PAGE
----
Wednesday, September 2, 2015

Genre, reader expectations, and "marketing message"

As I noted in a previous post (and YouTube video), the lines between genre fiction and literary fiction are not absolute.

Genre fiction need not be peopled by forgettable, paper-thin characters. (In this regard, I mentioned Harry Bosch, the well-known and well-loved LAPD detective in Michael Connelly's crime novels.) 

There is also no law which states that a literary novel can't have a recognizable plot. (In fact, a literary novel will find a much wider audience if it actually has a recognizable plot. A dash of external conflict doesn't hurt a literary novel, either.)

Nevertheless, reader expectations must be acknowledged and satisfied

This is especially true when writing genre fiction, or a novel that might be mistaken for a piece of genre fiction.

Alan Lightman's novel Ghost is the story of a single, underemployed (but highly intelligent) 42-year-old man who embarks on a mission of self-exploration--after he sees what he believes to be the "ghost" of a recently deceased person.

Ghost is not a bad book. I read it at a time when I was, like the main character, in my early 40s. I was also underemployed and in a reflective state of mind. I was therefore able to relate to the protagonist's various musings.

That said, Ghost is a novel that seems doomed to the mid-list, and perhaps even written for the mid-list. 

The problem with Ghost is twofold. While Ghost is a thoughtful book, at times it lapses into the sort of navel-gazing that has become the chief cliché of literary fiction. 

And even though I was in many ways the ideal reader for this book, I found myself at times losing patience with the protagonist's unending introspection. At several junctures I wanted to shout, "Buck up man! Just get on with it, already!"

The bigger problem with Ghost, howeveris that the title and cover suggest that this is a work of paranormal--or even horror--fiction...and nothing could be further from the truth. 

There is only one scene in this book (the opening scene) that contains the paranormal; and even that instance of the paranormal is suggestive, so that the reader is left with a margin of doubt. Ghost is a literary, character-driven novel through and through.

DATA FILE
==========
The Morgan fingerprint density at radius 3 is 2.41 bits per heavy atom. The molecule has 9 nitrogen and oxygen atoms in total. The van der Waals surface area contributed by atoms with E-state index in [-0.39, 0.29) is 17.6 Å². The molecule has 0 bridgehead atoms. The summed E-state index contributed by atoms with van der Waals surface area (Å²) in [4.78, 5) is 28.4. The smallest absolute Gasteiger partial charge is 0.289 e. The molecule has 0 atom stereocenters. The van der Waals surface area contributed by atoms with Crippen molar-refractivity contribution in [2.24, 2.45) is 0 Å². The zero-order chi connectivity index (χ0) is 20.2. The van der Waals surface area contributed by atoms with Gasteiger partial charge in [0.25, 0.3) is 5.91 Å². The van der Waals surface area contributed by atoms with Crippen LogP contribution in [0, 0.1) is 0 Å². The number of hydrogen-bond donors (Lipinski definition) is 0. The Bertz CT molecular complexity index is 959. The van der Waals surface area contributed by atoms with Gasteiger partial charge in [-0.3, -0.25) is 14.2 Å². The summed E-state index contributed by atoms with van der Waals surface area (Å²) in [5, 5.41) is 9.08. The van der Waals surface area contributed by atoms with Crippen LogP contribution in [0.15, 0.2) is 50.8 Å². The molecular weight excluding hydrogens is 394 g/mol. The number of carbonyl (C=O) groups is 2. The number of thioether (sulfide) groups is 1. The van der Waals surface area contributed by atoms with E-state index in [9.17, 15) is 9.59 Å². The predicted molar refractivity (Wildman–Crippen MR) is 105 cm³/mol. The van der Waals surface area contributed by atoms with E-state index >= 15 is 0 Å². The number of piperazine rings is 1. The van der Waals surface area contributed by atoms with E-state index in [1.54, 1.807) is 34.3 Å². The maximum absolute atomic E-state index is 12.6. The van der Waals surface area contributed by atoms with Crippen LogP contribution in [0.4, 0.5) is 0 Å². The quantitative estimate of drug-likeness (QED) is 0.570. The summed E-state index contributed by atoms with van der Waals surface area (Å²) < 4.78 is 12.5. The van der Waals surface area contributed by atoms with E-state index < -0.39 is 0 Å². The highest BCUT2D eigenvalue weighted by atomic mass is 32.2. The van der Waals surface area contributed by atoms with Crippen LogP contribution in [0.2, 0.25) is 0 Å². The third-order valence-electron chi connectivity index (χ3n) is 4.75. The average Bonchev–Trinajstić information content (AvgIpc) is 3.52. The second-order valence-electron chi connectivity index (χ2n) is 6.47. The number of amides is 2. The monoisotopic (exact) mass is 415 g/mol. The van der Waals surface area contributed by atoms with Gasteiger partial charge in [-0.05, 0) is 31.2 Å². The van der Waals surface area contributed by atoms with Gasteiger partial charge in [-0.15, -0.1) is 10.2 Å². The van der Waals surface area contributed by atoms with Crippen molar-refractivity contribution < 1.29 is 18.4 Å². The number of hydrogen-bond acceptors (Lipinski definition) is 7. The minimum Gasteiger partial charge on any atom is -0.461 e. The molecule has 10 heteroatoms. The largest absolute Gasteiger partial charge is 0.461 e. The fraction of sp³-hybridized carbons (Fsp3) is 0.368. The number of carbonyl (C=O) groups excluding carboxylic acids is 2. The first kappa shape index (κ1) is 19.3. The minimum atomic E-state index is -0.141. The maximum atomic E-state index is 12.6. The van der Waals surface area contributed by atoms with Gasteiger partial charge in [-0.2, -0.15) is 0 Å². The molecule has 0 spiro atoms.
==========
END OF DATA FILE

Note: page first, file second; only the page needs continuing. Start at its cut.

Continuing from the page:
Ghost received its share of five-star reviews from readers; but is it it is also clear that some readers came to the book with misaligned expectations. As a result, they didn't "get" it:

“This book had me hooked on Page ONE! But it went quickly downhill from there. Nothing else exciting ever happened. Even the main character was more and more unlikeable and boring. A big disappointment. Page One was great though! :)” 

“I kept waiting for the story to become compelling, but it just seemed to plod on and on. Not much of a "ghost" in this story, it is about a confused, pathetic middle aged man in crisis.”

These reviewers are perhaps being a little bit harsh (especially the second reviewer quoted above). Disgruntled reader reviewers, however, are seldom distinguished by their tendency to mince words.

Do I recommend Ghost? Yes, it's a worthwhile literary novel, especially for male readers over the age of 35.

But you should not read Ghost with the anticipation of the same chills you would get from a Stephen King or a Dan Simmons novel. Ghost isn't a scary book, largely because it isn't intended to be a scary book.

What we have here is not a failure of writing, but a poor choice of title and cover. To use the verbiage from one of my MBA classes, the marketing message isn't clear. From a distance, Ghost is all too easily mistaken for a paranormal novel. With different packaging, Ghost could have found more readers who would have appreciated it, and fewer readers who were  looking for something else.

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